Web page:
The Vietnamese debate their defeat/victory, their strategy, their tactics and timing, but they do not debate their strength.

And that strength was roughly 235,000 Viet Cong. Sam Adams fought ferociously for a flawed analysis that was wrong by 150%. The men he accused of deception were right. The surprise of TET did not flow from underestimating enemy strength. But it may well have been exacerbated by Adam's relentless effort to get his 'gut feeling' accepted. The resources of the intelligence community forced to debate numbers were unavailable to assess enemy intentions.

Wednesday, October 08, 2003

Leaks, Journalsim, and the Right to Know

One Hand Clapping makes a fair point:

Any reporter who works government beats will tell you that 95-percent-plus of the "confidential" information leaked to them by people of either party has no purpose other than to damage the opposition. Why reporters let themselves be used as pawns in political chess quite escapes me.

He answers his own question, but he got me thinking about a book i read years ago: Edward J. Epstein's, Between Fact and Fiction: The Problem of Journalism (New York: Vintage Books, 1975)

The problem of journalism in America proceeds from a simple but inescapable bind: journalists are rarely, if ever, in a position to establish the truth about an issue for themselves, and they are, therefore, almost entirely dependent on self-interested 'sources' for versions of reality that they report. p. 3

Indeed, given the voluntary nature of the relationship between a reporter and his source, a continued flow of information can only be assured if the journalist's stories promise to serve the interests of the witness. p. 7

Despite the heroic public claims of the news media, daily journalism is largely concerned with finding and retaining profitable sources of pre-packaged stories. p. 9

What is called 'investigative journalism is merely the development of sources within the counter-elite or other dissidents in the government, while 'stenographic reporting' refers to the development of sources among official spokesmen for the government. There is no difference in the basic method of reporting. p. 10

By concealing the machinations and politics behind a leak, journalists suppress part of the truth surrounding a story. Thus, the means by which the medical records of Senator Thomas Eagleton were acquired and passed on to the Knight newspapers (which won the 1973 Pulitizer Prize for disclosing information contained in these records) seems no less important than the senator's medical history itself, especially since copies of the illegally obtained records were later found in the White House safe of John Ehrlichman. p. 17

Epstein doesn't have a blog, but he does have a very interesting website.

Wilmore Kendall

The Brothers Judd have a good review up of a very interesting book: Willmore Kendall: Maverick of American Conservatives.

Kendall was a key figure in the early years of National Review, a thinker of real substance, and an interesting man. Not many political theorists appear in stories by Nobel Laureates.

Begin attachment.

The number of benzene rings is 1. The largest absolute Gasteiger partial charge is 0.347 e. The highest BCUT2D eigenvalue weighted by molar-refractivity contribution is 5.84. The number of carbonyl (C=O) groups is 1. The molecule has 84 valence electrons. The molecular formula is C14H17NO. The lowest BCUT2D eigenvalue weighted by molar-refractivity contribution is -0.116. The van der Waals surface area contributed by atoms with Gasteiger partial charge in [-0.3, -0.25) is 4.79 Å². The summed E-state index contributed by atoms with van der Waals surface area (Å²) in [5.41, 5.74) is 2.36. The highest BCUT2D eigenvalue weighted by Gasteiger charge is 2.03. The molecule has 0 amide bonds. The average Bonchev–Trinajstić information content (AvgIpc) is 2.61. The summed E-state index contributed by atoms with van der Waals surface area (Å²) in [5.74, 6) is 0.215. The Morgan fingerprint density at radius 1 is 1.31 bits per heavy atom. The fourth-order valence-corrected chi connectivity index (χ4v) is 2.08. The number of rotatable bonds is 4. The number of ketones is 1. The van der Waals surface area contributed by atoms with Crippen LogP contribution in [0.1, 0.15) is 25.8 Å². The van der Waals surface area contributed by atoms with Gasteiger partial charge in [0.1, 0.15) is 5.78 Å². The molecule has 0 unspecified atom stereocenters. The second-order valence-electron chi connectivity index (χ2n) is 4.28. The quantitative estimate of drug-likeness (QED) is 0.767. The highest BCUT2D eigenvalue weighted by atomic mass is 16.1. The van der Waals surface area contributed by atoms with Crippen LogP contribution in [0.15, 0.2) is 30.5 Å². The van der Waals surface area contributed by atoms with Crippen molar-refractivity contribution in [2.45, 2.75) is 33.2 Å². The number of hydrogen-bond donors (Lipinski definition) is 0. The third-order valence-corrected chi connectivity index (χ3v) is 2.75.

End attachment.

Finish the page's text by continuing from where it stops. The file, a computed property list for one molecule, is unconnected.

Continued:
Saul Bellow, in "Mosby's Memoirs" describes Mosby/Kendall this way: "erudite, maybe even profound; thought much, accomplished much-- had made some of the most interesting mistakes a man could make in the twentieth century."

Tuesday, October 07, 2003

About time

Maybe since the Junk Yard Blog got instalanched for this post some enterprising reporters will do some further digging. It's a story that has been ignored to long.


Monday, October 06, 2003

Rush was wrong.....

at least when it came to specifics. If McNabb is overrated because sports writers want to see black QBs succeed, then that should apply to all black QBs. Yet, in the case of my beloved (but frustrating) Pittsburgh Steelers, the press was hard on Kordell Stewart and have treated Tommy Maddox with kid gloves.

Last year the sportwriters agreed that Maddox was far superior to Kordell and that he won the job as starting QB. But if you check out the stats, you see that for the whole season Maddox had a QB rating of 85.2 while Kordell's was 82.8.

This year Maddox has dropped to 74.5 and he has thrown 8 interceptions and only 5 TDs. Against Tennessee, his turnovers produced more points for the Titans than he generated for the Steelers. That is the sort of performance that made sports writers call for benching Stewart; thus far, no such calls have been directed at Maddox.

Friday, October 03, 2003

Tenet at the CIA

A nice article in Fortune on Tenet and his turnaround of the Agency. Bear in mind, three years ago a couple of dozen CEOs of dot-bombs got the same kind of write-up from Fortune, Forbes, and their brethren.

Wednesday, October 01, 2003


This article lays out the grim (?) facts: 24 sitcoms on network schedules today versus 46 in 1993.

Outside the Beltway makes the key point:

How many times have we heard this? All our major movie and TV genres--Westerns, cop shows, medical dramas, sitcoms, game shows, etc.--ebb and flow. The entertainment industry loves to beat a dead horse and, eventually, the shows all become alike and interest fades. The sitcom had been pronounced dead many times, until the Cosby Show revitalized the format in the 1980s. Hospital shows were moribund for years until the E.R. revival. Eventually, someone comes up with a new take on the old formula and it seems "fresh" again.

One genre-mix that has seen very limited use is the marriage of the Western to the horror flick. I can't believe that no one has decided to combine "Buffy" and "Lonesome Dove". They've tried almost everything else.
Wilson/Plame Affair

I don't know what to make of this yet. But these posts by Donald Sensing at One Hand Clapping are must reads. (Here, here, and here)

Jeff at Alphecca has his check on gun-bias in the media. I know it must take a lot of work to put it together weekly and it is always interesting. Check it out and why not give him a link?